Observations on pollination in Thottea are very scant; its flowers are regular and open and do not offer a complicated structure as in Aristolochia. They emit also a putrid smell, are mostly dark-coloured and their flower is also proterogynous, as BACKER (1918) observed in Apama to-mentosa at Bogor. He stated that this species propagates very well vegetatively by stooling and that very few fruits are produced, both in cultivation and in the field in bamboo groves at Depok. BACKER observed flies visiting the flowers; he hypothesized that cross-pollination might be possible during the transition period from the female to the male stage. As a matter of fact I found (1981) the styles or style-lobes (with their stigmas or stigmatic surfaces) reflexed or twisted at an-thesis, facilitating contact with pollen grains, which I found germinated in flowers of Thottea triserialis. Self-pollination and fertilisation may hence also occur in Thottea.

For Asarum reports also vary and both self-pollination and cross-pollination by flies or fungus gnats seem to occur (VOGEL, 1978).


Habit. In Malesia there are two main habit types: 1) perennial herbs which are often woody at the base; they are either a) erect undershrubs or shrub-like, up to 3 m high, sometimes slightly higher as in most species of Thottea and some of Aristolochia (e.g. A. humilis, A. macgregorii, A. sericea, etc.) or b) spreading, scrambling or twining up to several metres high, as in Thottea corymbosa and some species of Aristolochia (e.g., A. glaucifolia, A. jackii, A. linnemannii, A. minutiflora, etc.); and 2) woody twiners or high lianas from a few metres up to c. 50 m high, with an old stem up to 2 (-4) cm ø (most species of Aristolochia).

In absence of field data on the habit (erect or climbing) sterile specimens can hardly be identified to the genus (Aristolochia or Thottea). Sterile specimens of erect plants can be discriminated if they are sufficiently ample; see the paragraph 'leaf architecture' under Thottea.

As to the direction of twining, I do not know whether it is constant for the species of Aristolochia. I observed that plants of A. tagala, A. ringens and A. foveolata germinated from seeds and, growing in my office, appear to have no definite direction to twist and may go either right or left as stated by MENNINGER ().

Lianas of Artistolochia twining on high trees bear leaves often at the top and flowers and/or fruits at the lower part of the stem. Occasionally only 'leafless' fertile herbarium specimens were available because the leaves were difficult to locate or to collect.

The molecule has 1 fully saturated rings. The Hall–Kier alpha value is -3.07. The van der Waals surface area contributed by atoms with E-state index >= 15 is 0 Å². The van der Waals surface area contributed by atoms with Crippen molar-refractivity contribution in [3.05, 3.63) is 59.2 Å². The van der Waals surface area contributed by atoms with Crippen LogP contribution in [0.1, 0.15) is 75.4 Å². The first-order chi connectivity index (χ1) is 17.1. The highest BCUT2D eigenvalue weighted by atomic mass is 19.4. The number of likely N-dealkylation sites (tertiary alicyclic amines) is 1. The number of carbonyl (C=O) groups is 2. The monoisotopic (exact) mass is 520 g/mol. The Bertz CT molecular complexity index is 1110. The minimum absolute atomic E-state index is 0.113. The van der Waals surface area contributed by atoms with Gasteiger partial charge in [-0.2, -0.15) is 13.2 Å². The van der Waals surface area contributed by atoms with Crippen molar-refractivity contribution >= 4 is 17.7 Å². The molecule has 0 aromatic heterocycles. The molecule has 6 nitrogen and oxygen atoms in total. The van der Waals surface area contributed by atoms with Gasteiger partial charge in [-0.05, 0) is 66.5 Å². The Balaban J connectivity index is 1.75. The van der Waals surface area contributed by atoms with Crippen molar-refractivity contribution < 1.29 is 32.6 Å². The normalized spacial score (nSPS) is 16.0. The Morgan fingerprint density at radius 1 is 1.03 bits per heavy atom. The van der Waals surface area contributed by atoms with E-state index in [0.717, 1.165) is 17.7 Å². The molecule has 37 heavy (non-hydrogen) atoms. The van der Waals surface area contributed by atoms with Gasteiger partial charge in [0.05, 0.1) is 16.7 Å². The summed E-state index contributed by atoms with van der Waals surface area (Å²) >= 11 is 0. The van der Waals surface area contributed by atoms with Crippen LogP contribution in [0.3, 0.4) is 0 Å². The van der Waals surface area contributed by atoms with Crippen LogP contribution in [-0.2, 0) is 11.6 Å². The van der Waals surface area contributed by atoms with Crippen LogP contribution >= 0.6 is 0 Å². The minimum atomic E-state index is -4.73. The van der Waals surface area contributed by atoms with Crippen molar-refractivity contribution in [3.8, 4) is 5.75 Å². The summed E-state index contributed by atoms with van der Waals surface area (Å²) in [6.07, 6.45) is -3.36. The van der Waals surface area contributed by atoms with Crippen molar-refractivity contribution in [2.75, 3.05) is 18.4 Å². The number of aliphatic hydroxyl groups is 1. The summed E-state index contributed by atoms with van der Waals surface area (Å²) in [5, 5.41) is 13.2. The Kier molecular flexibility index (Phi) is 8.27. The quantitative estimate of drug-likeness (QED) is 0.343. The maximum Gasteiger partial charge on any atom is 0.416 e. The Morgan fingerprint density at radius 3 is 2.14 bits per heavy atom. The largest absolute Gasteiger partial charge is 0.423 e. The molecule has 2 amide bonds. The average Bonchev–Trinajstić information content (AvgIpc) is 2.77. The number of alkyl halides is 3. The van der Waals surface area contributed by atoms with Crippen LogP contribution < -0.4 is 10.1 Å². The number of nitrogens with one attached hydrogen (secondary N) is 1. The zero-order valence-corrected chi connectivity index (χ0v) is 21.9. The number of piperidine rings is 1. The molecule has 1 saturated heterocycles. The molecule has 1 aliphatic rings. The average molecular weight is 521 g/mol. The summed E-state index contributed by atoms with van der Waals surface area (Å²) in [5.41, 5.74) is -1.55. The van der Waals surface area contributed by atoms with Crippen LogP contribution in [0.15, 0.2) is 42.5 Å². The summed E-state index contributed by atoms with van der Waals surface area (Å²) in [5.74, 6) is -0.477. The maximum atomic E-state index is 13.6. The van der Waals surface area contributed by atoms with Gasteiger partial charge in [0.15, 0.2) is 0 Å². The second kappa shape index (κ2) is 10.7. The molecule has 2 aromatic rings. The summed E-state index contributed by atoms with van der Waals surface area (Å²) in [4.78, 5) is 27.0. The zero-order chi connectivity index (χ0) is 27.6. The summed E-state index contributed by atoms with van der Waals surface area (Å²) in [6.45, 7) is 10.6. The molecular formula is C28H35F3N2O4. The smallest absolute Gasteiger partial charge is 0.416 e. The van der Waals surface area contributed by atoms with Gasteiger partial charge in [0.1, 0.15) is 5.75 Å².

Roots and rootstocks. The roots, sometimes also root-like tubers, of (some) Aristolochia are fleshy, sometimes with bitter taste, and of various shapes (e.g. globose, ovoid, cylindric, fusiform, turnip-shaped, etc.), which are characteristic for some species. They have sometimes been collected, recorded and used for species delimitation (cf. ). From Malesia nothing is known about root structure.

The recumbent rootstocks or rhizomes of Thottea and some Aristolochia species develop offshoots or runners, which sprawl on the ground or produce erect stems. When the motherplant dies, these stems become free and grow on as separate individual plants, a method of vegetative propagation.

The stems of woody vines of Aristolochia are mostly terete, or sometimes slightly flattened (), and are up to 4 cm or more in diameter. The bark of the old stems is corky and is often longitudinally fissured or prominently ridged or sometimes rather smooth.

On a cross-section one can observe, by using a handlens, conspicuous anatomical features of the Aristolochiaceae: the vascular bundles are arranged in a ring and widely separated from one another by the broad medullary rays. On the cross-section of a rather flattened stem, where the cambium is more active towards two opposite directions, the vascular bundles elongate accordingly and the whole section appears like the numeral '8' (cf. ).

The '8'-shaped appearance of the cross-section of the stem has been used as one of the generic characters for separating the tropical African Pararistolochia from Aristolochia (with circular stem) (cf. PONCY, l.c.). In Malesia old stems of Aristolochia decandra and A. coadunata are sometimes also flattened. .